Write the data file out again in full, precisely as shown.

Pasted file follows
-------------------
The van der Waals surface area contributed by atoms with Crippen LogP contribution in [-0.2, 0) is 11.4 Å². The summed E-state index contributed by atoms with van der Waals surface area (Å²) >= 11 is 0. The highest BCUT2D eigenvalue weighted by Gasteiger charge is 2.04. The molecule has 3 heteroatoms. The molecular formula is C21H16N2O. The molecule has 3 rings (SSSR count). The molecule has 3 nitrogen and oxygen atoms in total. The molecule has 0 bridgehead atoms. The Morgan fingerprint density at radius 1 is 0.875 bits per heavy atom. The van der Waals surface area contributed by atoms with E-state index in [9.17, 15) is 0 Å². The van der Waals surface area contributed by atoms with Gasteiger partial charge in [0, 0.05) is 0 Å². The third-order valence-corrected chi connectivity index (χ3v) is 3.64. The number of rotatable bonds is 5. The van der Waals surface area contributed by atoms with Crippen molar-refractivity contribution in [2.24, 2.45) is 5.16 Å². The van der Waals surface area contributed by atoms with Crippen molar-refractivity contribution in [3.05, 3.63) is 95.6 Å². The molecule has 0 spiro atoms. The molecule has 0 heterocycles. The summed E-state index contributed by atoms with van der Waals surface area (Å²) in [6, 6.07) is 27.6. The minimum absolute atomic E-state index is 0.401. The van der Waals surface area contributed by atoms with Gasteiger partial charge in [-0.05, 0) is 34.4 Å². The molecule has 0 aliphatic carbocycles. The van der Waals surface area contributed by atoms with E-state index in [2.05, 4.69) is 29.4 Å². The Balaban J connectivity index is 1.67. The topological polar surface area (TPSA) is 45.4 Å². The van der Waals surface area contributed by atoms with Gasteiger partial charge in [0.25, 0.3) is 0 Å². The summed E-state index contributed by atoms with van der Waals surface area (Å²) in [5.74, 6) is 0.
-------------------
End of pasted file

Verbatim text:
The van der Waals surface area contributed by atoms with Crippen LogP contribution in [-0.2, 0) is 11.4 Å². The summed E-state index contributed by atoms with van der Waals surface area (Å²) >= 11 is 0. The highest BCUT2D eigenvalue weighted by Gasteiger charge is 2.04. The molecule has 3 heteroatoms. The molecular formula is C21H16N2O. The molecule has 3 rings (SSSR count). The molecule has 3 nitrogen and oxygen atoms in total. The molecule has 0 bridgehead atoms. The Morgan fingerprint density at radius 1 is 0.875 bits per heavy atom. The van der Waals surface area contributed by atoms with E-state index in [9.17, 15) is 0 Å². The van der Waals surface area contributed by atoms with Gasteiger partial charge in [0, 0.05) is 0 Å². The third-order valence-corrected chi connectivity index (χ3v) is 3.64. The number of rotatable bonds is 5. The van der Waals surface area contributed by atoms with Crippen molar-refractivity contribution in [2.24, 2.45) is 5.16 Å². The van der Waals surface area contributed by atoms with Crippen molar-refractivity contribution in [3.05, 3.63) is 95.6 Å². The molecule has 0 spiro atoms. The molecule has 0 heterocycles. The summed E-state index contributed by atoms with van der Waals surface area (Å²) in [6, 6.07) is 27.6. The minimum absolute atomic E-state index is 0.401. The van der Waals surface area contributed by atoms with Gasteiger partial charge in [-0.05, 0) is 34.4 Å². The molecule has 0 aliphatic carbocycles. The van der Waals surface area contributed by atoms with E-state index in [2.05, 4.69) is 29.4 Å². The Balaban J connectivity index is 1.67. The topological polar surface area (TPSA) is 45.4 Å². The van der Waals surface area contributed by atoms with Gasteiger partial charge in [0.25, 0.3) is 0 Å². The summed E-state index contributed by atoms with van der Waals surface area (Å²) in [5.74, 6) is 0.